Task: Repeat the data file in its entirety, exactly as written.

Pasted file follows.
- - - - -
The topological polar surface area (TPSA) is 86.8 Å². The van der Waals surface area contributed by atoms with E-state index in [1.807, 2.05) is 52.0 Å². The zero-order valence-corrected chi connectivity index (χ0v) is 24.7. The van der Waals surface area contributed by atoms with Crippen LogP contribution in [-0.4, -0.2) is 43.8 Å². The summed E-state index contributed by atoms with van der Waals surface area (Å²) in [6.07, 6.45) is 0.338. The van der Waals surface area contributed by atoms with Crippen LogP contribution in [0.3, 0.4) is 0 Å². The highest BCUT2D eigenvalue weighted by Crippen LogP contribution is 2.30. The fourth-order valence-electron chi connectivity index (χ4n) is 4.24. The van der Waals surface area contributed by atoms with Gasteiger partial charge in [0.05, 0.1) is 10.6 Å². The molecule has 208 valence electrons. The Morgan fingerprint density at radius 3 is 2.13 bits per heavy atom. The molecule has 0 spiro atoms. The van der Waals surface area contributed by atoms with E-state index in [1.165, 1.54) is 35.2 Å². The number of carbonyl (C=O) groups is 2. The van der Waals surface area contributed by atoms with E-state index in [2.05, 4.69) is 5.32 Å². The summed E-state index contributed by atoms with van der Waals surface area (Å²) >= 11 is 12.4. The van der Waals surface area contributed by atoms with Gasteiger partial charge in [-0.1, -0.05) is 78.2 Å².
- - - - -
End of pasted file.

The topological polar surface area (TPSA) is 86.8 Å². The van der Waals surface area contributed by atoms with E-state index in [1.807, 2.05) is 52.0 Å². The zero-order valence-corrected chi connectivity index (χ0v) is 24.7. The van der Waals surface area contributed by atoms with Crippen LogP contribution in [-0.4, -0.2) is 43.8 Å². The summed E-state index contributed by atoms with van der Waals surface area (Å²) in [6.07, 6.45) is 0.338. The van der Waals surface area contributed by atoms with Crippen LogP contribution in [0.3, 0.4) is 0 Å². The highest BCUT2D eigenvalue weighted by Crippen LogP contribution is 2.30. The fourth-order valence-electron chi connectivity index (χ4n) is 4.24. The van der Waals surface area contributed by atoms with Gasteiger partial charge in [0.05, 0.1) is 10.6 Å². The molecule has 208 valence electrons. The Morgan fingerprint density at radius 3 is 2.13 bits per heavy atom. The molecule has 0 spiro atoms. The van der Waals surface area contributed by atoms with E-state index in [1.165, 1.54) is 35.2 Å². The number of carbonyl (C=O) groups is 2. The van der Waals surface area contributed by atoms with E-state index in [2.05, 4.69) is 5.32 Å². The summed E-state index contributed by atoms with van der Waals surface area (Å²) >= 11 is 12.4. The van der Waals surface area contributed by atoms with Gasteiger partial charge in [-0.1, -0.05) is 78.2 Å².